By: Dennis Cook
I say it all the time
You don't pay no mind
when I tell you that I love you
Now do ya?
I wanna be clear
All I wanna hear is your voice
Have your face to see
How happy that would make me
There's a plainspoken draw to Vetiver that allows multiple points of entry into their smoothly flowing music. While they never bang a gong to get attention, fans of seriously well-put together rock have been flocking to them since their self-titled 2004 debut. They are one of those bands that other musicians talk about, with Chris Robinson (The Black Crowes), Ethan Miller (Howlin Rain, Comets On Fire), Wooden Wand and others bringing them up unbidden in my conversations with them. The comments are often succinct outbursts of sincere appreciation ("That's a damn good band" or "what a cool song, huh?"). There's the feeling by their peers that Vetiver is getting it right in many ways, and that's never been more evident than 2009's Tight Knit (released February 17 on Sub Pop), the latest edition to the "Vetiverse," both the name of their website but also the intimation of a unique cosmology of their own making.
"I guess that's true within my own songwriting, where something accrues and amasses to be a sound that one could say is Vetiver. I wouldn't say I'm doing it intentionally or by design, but if I dig deep into any of my favorite artists or writers an invitation to happenstance and happy accidents might play into the form of their work, too," says Andy Cabic, Vetiver's songwriter/leader/soul, a man cautious to a fault when speaking about his music, eager to never give anyone too firm a nail to hang anything on his work. Still, there's a reoccurring vibe that tells one they're listening to Vetiver and no one else. "I know what you mean! But the fact that we would have a hard time putting our finger on it makes me skeptical about people who seem to easily put their finger on it."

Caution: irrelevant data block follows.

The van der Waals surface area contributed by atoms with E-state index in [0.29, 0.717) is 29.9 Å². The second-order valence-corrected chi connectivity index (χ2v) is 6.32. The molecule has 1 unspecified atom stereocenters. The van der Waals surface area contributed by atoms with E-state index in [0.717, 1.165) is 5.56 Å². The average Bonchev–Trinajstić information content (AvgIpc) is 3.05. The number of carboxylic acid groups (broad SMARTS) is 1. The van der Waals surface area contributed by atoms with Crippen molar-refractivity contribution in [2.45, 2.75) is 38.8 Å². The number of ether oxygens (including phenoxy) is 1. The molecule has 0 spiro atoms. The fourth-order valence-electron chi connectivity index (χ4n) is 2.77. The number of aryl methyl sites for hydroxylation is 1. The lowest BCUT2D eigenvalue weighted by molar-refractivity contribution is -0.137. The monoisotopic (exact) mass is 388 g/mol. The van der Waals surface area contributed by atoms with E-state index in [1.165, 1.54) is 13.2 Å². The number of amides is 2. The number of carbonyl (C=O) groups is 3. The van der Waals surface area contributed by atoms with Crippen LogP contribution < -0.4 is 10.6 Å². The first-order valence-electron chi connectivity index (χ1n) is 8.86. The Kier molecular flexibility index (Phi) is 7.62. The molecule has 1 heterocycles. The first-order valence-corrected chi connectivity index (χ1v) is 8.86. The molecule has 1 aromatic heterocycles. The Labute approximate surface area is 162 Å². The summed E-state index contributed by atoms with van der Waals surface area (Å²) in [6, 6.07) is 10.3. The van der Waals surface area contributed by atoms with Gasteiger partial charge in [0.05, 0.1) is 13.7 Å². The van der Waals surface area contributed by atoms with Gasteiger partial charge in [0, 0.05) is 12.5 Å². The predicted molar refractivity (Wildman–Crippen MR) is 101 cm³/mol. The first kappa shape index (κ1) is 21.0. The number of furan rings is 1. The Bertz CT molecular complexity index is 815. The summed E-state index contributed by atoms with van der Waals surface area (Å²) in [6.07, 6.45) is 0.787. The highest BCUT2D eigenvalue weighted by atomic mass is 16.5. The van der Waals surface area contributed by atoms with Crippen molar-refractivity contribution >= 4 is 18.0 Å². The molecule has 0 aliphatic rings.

Case in point, the band's Wikipedia entry describes them as "an American folk band." Other common misses in describing their sound include "indie psych-folk," "Americana" or the dreaded "freak folk." Most writers focus on one aspect of the band, namely the more patient, airy numbers, which completely misses the subliminal swing or blues toughness that also runs through their catalog. Vetiver is so fluid in their execution of whatever they're playing that one gets the feeling they could play anything and play it well. It's a wide musical grasp and quiet confidence that's seen them called into service as the touring band for The Jayhawks' Gary Louris and Vashti Bunyan.
"I think the root of it is soundbite culture and the time people can put into simple reviews like that. I can't even be certain that people who write about me even listen to the album. They might listen to the beginnings of songs and not the whole thing, and of course, they're cribbing off one-sheets and things like Wikipedia," says Cabic. "Rolling Stone reviewed [Tight Knit] and said I was 'the thinking man's Jack Johnson' [laughs]. How is that possible? It's funny so I don't take this stuff too seriously. There's really nothing you can do about it."
|Vetiver by Steven Walter|
"[In describing the band's sound] I might describe the instrumentation. I say I'm a singer-songwriter, because at the root of the project that's what's happening. I'm writing these songs and I'm not living with or practicing with my band until right before a tour. Usually I just tell people to go listen to something we've done," offers Cabic sensibly. And he's right about the songwriting being the foundation of everything in Vetiver, where one hears tunes that have been refined until just what needs to be there remains. However, he knows full well there's a lot of competition for your ears. "There's just so many people doing music. You have this surfeit of things to choose from, and if that continues, realistically, there won't even be a need to hear anything old 10-20 years from now because there'll be this plurality of options everywhere, more even than we have now."
In a very real way, it can feel overwhelming just choosing what to listen to given all that's out there, especially knowing there's more on the way, and then more after that. In a way, the purity of Vetiver's music, the way it feels a part of something sturdier than fashion and charts, provides a bit of an oasis from the sonic onslaught. Press play and one is transported to the Vetiverse, where music is just this fine human creation to be enjoyed and allowed to inform our hunting and gathering. We all need music of retreat, our safety spots, and Vetiver is a swell one (and by the way, for Cabic it's Skeeter Davis).
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